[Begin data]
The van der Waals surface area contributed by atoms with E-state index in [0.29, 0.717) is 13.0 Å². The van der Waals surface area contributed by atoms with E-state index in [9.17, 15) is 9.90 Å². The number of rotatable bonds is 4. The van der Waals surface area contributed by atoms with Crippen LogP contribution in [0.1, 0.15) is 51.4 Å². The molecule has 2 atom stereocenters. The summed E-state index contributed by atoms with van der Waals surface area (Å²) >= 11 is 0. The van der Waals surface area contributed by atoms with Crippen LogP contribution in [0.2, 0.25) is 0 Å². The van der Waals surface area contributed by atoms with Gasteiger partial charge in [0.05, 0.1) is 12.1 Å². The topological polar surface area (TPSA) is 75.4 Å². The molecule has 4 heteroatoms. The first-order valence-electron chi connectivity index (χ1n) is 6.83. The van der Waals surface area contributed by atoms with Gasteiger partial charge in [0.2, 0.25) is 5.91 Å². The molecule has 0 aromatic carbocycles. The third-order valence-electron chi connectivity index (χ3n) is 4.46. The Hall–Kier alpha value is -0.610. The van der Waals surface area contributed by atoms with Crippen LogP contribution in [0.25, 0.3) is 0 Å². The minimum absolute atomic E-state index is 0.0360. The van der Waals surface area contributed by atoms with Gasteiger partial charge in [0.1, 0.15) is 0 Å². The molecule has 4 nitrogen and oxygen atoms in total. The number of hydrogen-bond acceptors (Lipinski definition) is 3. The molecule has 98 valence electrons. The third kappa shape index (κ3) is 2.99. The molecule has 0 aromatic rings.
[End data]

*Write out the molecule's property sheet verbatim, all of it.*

The van der Waals surface area contributed by atoms with E-state index in [0.29, 0.717) is 13.0 Å². The van der Waals surface area contributed by atoms with E-state index in [9.17, 15) is 9.90 Å². The number of rotatable bonds is 4. The van der Waals surface area contributed by atoms with Crippen LogP contribution in [0.1, 0.15) is 51.4 Å². The molecule has 2 atom stereocenters. The summed E-state index contributed by atoms with van der Waals surface area (Å²) >= 11 is 0. The van der Waals surface area contributed by atoms with Crippen LogP contribution in [0.2, 0.25) is 0 Å². The van der Waals surface area contributed by atoms with Gasteiger partial charge in [0.05, 0.1) is 12.1 Å². The topological polar surface area (TPSA) is 75.4 Å². The molecule has 4 heteroatoms. The first-order valence-electron chi connectivity index (χ1n) is 6.83. The van der Waals surface area contributed by atoms with Gasteiger partial charge in [0.2, 0.25) is 5.91 Å². The molecule has 0 aromatic carbocycles. The third-order valence-electron chi connectivity index (χ3n) is 4.46. The Hall–Kier alpha value is -0.610. The van der Waals surface area contributed by atoms with Crippen LogP contribution in [0.25, 0.3) is 0 Å². The minimum absolute atomic E-state index is 0.0360. The van der Waals surface area contributed by atoms with Gasteiger partial charge in [0.1, 0.15) is 0 Å². The molecule has 4 nitrogen and oxygen atoms in total. The number of hydrogen-bond acceptors (Lipinski definition) is 3. The molecule has 98 valence electrons. The third kappa shape index (κ3) is 2.99. The molecule has 0 aromatic rings.